We’ve had a thousand hot takes from adults on Andrew Tate, so I asked my 12-year-old what she thought was problematic. ‘That young, impressionable boys will see his videos and think it’s OK to act that way, even though the videos are just being fed to them so they get a false perception of women,’ she said. ‘That can lead to them getting into a toxic mindset about them.’ She reckons that younger, prepubescent boys were first lured not by Tate’s misogyny but by his promise to make them rich (one of his business ventures was a glorified pyramid scheme described as ‘an online money-focused community providing education and coaching’). ‘They see him as a businessman,’ she explained. ‘They think he built himself up from nothing. He hooks them with the business angle, then feeds them misogyny once they’re hooked.’

Tate’s ban isn’t the end of the problem, and nobody should make the mistake of thinking it is. His misogyny, homophobia and racism didn’t die with him: they live on, reposted time and again by a legion of devoted fans intent on keeping his legacy alive. ‘This feels like saying goodbye to a best friend who has had to move away’, wrote one teenage boy, Nikolai, in response to Tate’s removal from Facebook. But don’t assume all his fans are male. ‘You’re my favourite person on the internet and I’m a woman. I love how real you are,’ wrote Jen. ‘As a teenage girl I admire and see the value in Andrew’s outlook on life,’ wrote Marta. ‘I really hope that people wake up and see past falsely curated portrayals.’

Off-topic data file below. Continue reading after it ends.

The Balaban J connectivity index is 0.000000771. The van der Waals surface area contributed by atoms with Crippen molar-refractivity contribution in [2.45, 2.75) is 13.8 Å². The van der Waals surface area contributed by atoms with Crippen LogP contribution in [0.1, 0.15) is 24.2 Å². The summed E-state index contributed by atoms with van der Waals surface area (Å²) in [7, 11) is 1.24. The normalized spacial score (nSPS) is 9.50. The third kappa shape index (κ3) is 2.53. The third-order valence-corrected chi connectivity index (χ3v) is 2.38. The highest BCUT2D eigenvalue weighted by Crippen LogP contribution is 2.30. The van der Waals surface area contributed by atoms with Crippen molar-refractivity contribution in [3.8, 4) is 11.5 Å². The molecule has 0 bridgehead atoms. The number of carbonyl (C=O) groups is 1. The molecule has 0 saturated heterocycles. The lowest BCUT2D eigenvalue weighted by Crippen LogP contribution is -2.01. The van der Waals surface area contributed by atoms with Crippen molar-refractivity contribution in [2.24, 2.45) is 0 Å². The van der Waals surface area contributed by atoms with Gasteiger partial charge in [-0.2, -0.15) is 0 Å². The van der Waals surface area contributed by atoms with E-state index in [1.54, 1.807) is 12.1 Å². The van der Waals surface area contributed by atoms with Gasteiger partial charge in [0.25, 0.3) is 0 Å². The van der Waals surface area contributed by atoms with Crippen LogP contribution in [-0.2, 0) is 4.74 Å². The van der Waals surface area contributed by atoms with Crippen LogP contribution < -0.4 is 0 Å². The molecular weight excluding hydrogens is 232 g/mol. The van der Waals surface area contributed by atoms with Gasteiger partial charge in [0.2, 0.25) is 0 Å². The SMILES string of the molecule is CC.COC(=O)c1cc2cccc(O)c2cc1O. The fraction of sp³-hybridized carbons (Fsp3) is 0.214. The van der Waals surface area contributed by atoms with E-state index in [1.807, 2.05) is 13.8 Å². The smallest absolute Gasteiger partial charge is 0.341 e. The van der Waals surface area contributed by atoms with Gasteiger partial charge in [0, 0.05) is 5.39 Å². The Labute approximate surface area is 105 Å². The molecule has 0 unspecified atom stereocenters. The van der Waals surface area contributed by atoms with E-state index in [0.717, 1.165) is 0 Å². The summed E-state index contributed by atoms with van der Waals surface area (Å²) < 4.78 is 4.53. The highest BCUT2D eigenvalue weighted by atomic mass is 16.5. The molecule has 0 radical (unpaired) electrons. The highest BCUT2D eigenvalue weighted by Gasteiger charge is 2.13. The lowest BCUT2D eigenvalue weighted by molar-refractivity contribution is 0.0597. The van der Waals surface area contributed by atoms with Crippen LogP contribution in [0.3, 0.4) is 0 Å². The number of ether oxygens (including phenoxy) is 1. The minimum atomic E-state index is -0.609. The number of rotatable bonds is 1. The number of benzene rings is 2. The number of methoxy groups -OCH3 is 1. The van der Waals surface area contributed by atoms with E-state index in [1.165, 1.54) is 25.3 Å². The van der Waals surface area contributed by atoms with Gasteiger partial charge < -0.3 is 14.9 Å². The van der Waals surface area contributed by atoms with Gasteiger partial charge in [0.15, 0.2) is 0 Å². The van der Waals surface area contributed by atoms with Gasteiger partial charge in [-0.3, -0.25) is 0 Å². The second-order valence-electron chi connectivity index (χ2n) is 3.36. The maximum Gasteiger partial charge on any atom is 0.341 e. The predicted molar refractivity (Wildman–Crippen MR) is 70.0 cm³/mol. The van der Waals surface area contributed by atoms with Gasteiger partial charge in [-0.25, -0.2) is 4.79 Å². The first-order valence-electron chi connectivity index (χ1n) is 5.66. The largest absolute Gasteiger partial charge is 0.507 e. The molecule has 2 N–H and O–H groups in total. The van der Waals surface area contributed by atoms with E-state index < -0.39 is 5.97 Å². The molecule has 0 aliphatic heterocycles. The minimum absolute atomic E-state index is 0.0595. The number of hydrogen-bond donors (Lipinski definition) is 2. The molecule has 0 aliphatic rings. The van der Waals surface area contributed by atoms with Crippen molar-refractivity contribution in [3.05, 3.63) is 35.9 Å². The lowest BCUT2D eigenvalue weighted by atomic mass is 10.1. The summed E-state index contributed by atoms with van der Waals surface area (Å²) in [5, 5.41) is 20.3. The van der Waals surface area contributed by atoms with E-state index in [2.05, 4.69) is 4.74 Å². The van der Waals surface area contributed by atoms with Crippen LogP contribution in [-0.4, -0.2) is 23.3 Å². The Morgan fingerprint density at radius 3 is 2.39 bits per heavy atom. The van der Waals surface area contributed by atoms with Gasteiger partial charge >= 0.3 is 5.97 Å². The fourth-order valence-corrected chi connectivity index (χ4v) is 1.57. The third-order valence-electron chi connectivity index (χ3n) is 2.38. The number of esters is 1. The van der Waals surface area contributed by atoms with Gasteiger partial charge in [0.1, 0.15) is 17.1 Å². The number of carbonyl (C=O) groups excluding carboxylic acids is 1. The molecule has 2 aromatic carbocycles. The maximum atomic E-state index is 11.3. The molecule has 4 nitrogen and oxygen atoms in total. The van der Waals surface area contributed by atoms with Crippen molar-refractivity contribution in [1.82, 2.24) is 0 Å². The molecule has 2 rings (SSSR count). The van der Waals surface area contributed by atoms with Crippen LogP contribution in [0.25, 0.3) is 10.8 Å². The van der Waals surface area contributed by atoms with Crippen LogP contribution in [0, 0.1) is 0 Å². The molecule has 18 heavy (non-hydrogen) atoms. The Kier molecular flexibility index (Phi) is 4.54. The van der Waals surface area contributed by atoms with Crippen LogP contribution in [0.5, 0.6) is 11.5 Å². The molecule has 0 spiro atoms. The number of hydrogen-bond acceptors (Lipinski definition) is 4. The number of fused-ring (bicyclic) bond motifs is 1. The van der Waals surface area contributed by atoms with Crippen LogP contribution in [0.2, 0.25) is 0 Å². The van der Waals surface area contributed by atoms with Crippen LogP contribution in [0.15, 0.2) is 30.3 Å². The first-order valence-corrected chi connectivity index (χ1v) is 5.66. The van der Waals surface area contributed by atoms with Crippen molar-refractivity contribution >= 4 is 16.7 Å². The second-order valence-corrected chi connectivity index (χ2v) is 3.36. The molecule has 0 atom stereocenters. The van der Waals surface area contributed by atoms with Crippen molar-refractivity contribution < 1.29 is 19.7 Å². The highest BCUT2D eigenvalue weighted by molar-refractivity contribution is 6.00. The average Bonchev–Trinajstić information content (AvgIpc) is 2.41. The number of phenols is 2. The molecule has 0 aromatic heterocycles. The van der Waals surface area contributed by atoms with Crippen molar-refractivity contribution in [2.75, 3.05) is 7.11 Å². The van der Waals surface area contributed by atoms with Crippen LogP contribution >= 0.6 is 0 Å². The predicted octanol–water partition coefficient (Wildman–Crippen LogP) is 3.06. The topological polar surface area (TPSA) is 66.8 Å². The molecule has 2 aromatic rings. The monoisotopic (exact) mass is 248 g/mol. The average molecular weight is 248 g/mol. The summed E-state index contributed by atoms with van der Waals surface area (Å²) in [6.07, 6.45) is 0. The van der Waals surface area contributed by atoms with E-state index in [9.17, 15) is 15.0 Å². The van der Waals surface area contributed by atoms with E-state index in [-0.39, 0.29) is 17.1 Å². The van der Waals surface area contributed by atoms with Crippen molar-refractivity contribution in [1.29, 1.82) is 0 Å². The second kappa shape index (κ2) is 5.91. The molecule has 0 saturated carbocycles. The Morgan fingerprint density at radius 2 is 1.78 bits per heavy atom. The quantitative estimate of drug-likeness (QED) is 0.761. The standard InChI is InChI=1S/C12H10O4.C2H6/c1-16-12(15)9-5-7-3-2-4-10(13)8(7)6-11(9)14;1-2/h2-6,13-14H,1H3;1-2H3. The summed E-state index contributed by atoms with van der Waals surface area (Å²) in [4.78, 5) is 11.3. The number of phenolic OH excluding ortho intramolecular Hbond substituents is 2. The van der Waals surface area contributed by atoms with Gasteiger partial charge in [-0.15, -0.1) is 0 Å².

If there’s one thing recent political events have taught us, it’s that people see what they want to see. As a parent, I can’t help but see commonalities between Andrew Tate and Boris Johnson. Both have used extreme opinions, argued with articulacy, to charm and win people over. Both have made rash promises, backed up by zero facts or proof, to sway hearts and minds. If thousands of grown-assed adults can be persuaded to vote Brexit on the back of a spurious bus slogan that claimed ‘we send the EU £350 million a week – let’s fund our NHS instead’, how can we expect our kids to disseminate the truth from the lies? Like cancer, Tate’s doctrines have already spread. When millions of boys continue to think he’s a hero, it’s clear that protecting kids can only go so far. We also have to educate them. Counter the hate. Explain why it’s wrong. Spell out why it has set back by light years women’s hard-won equality. 

Every child needs guidance, but not every child has a loving, rational parent to dispense it. For some kids, Andrew Tate might be as close to a father figure or mentor as they get. As parents, we also have to listen as much as talk: not just to our own kids, but to our kids’ friends. We have to listen without judgement if a nine-year-old tells us Tate is cool because he’s buff and has a big car, or a 16-year-old says they admire the way he stands up for himself. Tate is damaging to girls and boys, albeit in radically different ways. His hate is still out there, multiplying. Whether we’re the parent of a daughter or a son, we need to fight it with love.